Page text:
Millennial Groves

Ask the questions that have no answers.
Invest in the millennium. Plant sequoias.
Say that your main crop is the forest
that you did not plant, that you will not live to harvest.
— Wendell Berry

Those of us who deeply love the Natural World are aware that the beauty we cherish is made of countless other lives, human and non, fed by unseen microbes and mysteries. Because I am continuously in a state of awe, and because, like many of us, I tend to filter life events through the heart, the decimation of the Natural World at the hands of humans means that, for me, heartbreak is never far away. Precisely because the Earth is no longer primary in human conversation, I consider the judgment of humans to be flawed.

When the burgeoning chaos of these times tests the limits of my imagination to conjure a viable alternative, I remember the words of a therapist friend who says, “The symptoms are proportional to the wound.” In other words, if we see the extreme brutalization of Nature (and, by extension, the violence done to women, Indigenous peoples, queer people, and people of color) as a symptom, then what is the nature of the wound? In this context, it is useful to consider the Taoists principle of mutual arising (another bow of appreciation to the friend mentioned above). Simply put, this is the understanding that the problem and the solution, like the coming and going of an influence in the great sweep of history, happen in tandem. Mutual arising is a much more elegant and sophisticated iteration of what I’ve been calling the Wisdom of the Breakdown, a useful reminder to seek clues to repair in the configuration of the dilemma, much like, in Nature, antidote plants grow next to poisonous ones. The problem with this thinking is its tinge of bifurcation – a quality of mirroring that pings energy between the polarities of perceived problem and perceived solution. Mutual Arising, on the other hand, recognizes that polarities are necessary for the smooth functioning of Life’s processes. They keep energy moving along and their pairing is part of a fundamental principle that is cooperating with the Life force by embodying its relational magnetism.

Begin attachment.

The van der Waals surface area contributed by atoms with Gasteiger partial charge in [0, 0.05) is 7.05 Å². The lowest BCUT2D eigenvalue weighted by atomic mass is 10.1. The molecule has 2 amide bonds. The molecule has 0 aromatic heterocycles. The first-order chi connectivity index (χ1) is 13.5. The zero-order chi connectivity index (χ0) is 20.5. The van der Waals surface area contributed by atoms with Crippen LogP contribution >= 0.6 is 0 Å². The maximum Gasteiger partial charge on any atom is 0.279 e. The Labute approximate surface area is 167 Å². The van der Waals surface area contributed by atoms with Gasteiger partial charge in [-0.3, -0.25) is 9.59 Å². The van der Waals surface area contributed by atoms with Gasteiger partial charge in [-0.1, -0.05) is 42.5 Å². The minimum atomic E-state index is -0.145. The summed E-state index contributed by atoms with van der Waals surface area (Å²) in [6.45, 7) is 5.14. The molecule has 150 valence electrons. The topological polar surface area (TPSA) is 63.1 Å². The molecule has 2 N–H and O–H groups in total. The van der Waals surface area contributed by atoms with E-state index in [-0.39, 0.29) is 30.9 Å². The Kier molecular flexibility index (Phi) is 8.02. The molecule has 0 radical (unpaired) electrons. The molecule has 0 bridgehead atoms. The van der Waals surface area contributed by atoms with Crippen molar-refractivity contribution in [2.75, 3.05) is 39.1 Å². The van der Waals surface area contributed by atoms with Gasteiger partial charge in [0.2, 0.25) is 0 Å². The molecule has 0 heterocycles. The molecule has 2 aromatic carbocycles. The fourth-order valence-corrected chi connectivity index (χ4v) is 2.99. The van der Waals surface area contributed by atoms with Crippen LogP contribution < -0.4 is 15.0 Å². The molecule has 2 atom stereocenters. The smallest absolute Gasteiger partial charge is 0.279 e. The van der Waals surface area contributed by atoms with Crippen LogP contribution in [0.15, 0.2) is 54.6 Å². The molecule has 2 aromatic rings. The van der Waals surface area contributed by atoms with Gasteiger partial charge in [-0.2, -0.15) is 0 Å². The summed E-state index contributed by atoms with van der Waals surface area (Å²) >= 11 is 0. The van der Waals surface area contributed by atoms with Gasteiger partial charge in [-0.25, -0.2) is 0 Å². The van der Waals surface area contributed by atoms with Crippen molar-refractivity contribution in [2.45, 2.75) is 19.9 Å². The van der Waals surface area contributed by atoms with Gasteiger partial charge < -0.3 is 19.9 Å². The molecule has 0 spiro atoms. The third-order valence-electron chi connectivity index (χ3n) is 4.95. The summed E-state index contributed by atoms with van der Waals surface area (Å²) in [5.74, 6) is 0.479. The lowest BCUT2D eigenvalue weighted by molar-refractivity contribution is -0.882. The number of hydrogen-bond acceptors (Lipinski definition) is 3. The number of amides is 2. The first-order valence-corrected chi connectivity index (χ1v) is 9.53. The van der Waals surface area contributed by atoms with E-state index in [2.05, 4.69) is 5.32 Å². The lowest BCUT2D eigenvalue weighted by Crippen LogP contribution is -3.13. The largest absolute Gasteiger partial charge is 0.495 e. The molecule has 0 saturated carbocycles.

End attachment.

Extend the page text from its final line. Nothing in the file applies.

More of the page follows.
How does this nuance change the conversation around symptom and wound? How does this shift our perception of the political extremes playing out globally? In mutual arising, seeming opposites move in unison, in the same direction: toward the proper unfolding of things in long-term energetic balance. Even when radical course-correction is required, it is, above all, designed to restore balance in accord with the Way. Here, the African concept of Ubuntu - “I am because you are”, also applies. Pragmatically, this means that the next time I have a conversation with someone whose political views are diametrically opposed to mine, I would do well to look beyond both of our knee-jerk emotional responses and remember that this person is, literally, necessary to my survival and I to theirs. We are co-arising with each other to meet these times.

In this era of ecocide, despair necessarily ensues (along with its ancillary expressions in the form of denial, workaholism, aggression and greed). But destruction, brutality and despair are still all symptoms. The wound is disconnection. Its mutually arising principle, then, is a rooted connection to deep time that draws nourishment from the past to sustain a long and verdant future.